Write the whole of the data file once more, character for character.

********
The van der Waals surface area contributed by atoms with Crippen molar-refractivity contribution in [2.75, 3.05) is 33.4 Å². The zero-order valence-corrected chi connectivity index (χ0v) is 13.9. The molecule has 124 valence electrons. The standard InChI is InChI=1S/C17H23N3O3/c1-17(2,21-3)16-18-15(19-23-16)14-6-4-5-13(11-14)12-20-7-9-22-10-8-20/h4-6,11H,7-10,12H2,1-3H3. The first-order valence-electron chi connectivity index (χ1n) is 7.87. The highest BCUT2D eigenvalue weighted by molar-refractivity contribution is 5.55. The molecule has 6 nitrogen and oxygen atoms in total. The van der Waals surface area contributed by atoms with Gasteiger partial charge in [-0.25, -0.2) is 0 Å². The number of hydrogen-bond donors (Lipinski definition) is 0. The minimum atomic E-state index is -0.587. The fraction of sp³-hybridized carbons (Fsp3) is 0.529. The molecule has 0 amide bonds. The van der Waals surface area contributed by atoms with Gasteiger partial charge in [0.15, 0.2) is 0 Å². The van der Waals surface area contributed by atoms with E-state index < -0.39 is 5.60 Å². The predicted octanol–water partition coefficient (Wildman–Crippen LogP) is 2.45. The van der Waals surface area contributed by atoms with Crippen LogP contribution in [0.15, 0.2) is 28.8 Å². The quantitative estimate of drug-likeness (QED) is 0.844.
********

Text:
The van der Waals surface area contributed by atoms with Crippen molar-refractivity contribution in [2.75, 3.05) is 33.4 Å². The zero-order valence-corrected chi connectivity index (χ0v) is 13.9. The molecule has 124 valence electrons. The standard InChI is InChI=1S/C17H23N3O3/c1-17(2,21-3)16-18-15(19-23-16)14-6-4-5-13(11-14)12-20-7-9-22-10-8-20/h4-6,11H,7-10,12H2,1-3H3. The first-order valence-electron chi connectivity index (χ1n) is 7.87. The highest BCUT2D eigenvalue weighted by molar-refractivity contribution is 5.55. The molecule has 6 nitrogen and oxygen atoms in total. The van der Waals surface area contributed by atoms with Gasteiger partial charge in [-0.25, -0.2) is 0 Å². The number of hydrogen-bond donors (Lipinski definition) is 0. The minimum atomic E-state index is -0.587. The fraction of sp³-hybridized carbons (Fsp3) is 0.529. The molecule has 0 amide bonds. The van der Waals surface area contributed by atoms with Gasteiger partial charge in [0.15, 0.2) is 0 Å². The van der Waals surface area contributed by atoms with E-state index < -0.39 is 5.60 Å². The predicted octanol–water partition coefficient (Wildman–Crippen LogP) is 2.45. The van der Waals surface area contributed by atoms with Crippen LogP contribution in [0.15, 0.2) is 28.8 Å². The quantitative estimate of drug-likeness (QED) is 0.844.